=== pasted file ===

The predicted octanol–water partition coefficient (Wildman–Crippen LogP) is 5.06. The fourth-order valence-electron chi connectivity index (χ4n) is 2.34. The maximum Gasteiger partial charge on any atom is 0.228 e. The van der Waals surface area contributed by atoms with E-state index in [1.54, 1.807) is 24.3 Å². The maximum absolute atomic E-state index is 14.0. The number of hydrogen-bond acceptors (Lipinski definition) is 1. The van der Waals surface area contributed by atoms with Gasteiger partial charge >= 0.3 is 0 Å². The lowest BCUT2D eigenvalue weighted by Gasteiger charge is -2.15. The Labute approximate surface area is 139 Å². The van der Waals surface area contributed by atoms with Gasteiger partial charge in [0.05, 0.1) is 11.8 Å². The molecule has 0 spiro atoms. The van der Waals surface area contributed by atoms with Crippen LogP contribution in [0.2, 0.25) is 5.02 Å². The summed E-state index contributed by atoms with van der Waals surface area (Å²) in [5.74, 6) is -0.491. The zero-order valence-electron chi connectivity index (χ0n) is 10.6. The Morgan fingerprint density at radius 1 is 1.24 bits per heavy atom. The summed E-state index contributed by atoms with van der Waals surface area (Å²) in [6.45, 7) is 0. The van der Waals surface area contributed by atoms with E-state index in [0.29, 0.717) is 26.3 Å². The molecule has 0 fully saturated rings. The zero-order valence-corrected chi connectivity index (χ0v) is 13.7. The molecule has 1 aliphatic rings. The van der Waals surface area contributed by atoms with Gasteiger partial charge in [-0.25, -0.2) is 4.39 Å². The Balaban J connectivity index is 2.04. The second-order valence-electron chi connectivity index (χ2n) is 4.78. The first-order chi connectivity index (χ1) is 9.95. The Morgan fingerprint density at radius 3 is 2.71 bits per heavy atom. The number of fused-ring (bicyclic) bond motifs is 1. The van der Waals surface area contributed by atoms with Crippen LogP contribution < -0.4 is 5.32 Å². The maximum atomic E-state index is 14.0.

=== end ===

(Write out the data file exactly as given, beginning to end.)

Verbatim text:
The predicted octanol–water partition coefficient (Wildman–Crippen LogP) is 5.06. The fourth-order valence-electron chi connectivity index (χ4n) is 2.34. The maximum Gasteiger partial charge on any atom is 0.228 e. The van der Waals surface area contributed by atoms with E-state index in [1.54, 1.807) is 24.3 Å². The maximum absolute atomic E-state index is 14.0. The number of hydrogen-bond acceptors (Lipinski definition) is 1. The van der Waals surface area contributed by atoms with Gasteiger partial charge >= 0.3 is 0 Å². The lowest BCUT2D eigenvalue weighted by Gasteiger charge is -2.15. The Labute approximate surface area is 139 Å². The van der Waals surface area contributed by atoms with Gasteiger partial charge in [0.05, 0.1) is 11.8 Å². The molecule has 0 spiro atoms. The van der Waals surface area contributed by atoms with Crippen LogP contribution in [0.2, 0.25) is 5.02 Å². The summed E-state index contributed by atoms with van der Waals surface area (Å²) in [5.74, 6) is -0.491. The zero-order valence-electron chi connectivity index (χ0n) is 10.6. The Morgan fingerprint density at radius 1 is 1.24 bits per heavy atom. The summed E-state index contributed by atoms with van der Waals surface area (Å²) in [6.45, 7) is 0. The van der Waals surface area contributed by atoms with E-state index in [0.29, 0.717) is 26.3 Å². The molecule has 0 fully saturated rings. The zero-order valence-corrected chi connectivity index (χ0v) is 13.7. The molecule has 1 aliphatic rings. The van der Waals surface area contributed by atoms with Gasteiger partial charge in [-0.25, -0.2) is 4.39 Å². The Balaban J connectivity index is 2.04. The second-order valence-electron chi connectivity index (χ2n) is 4.78. The first-order chi connectivity index (χ1) is 9.95. The Morgan fingerprint density at radius 3 is 2.71 bits per heavy atom. The number of fused-ring (bicyclic) bond motifs is 1. The van der Waals surface area contributed by atoms with Crippen LogP contribution < -0.4 is 5.32 Å². The maximum atomic E-state index is 14.0.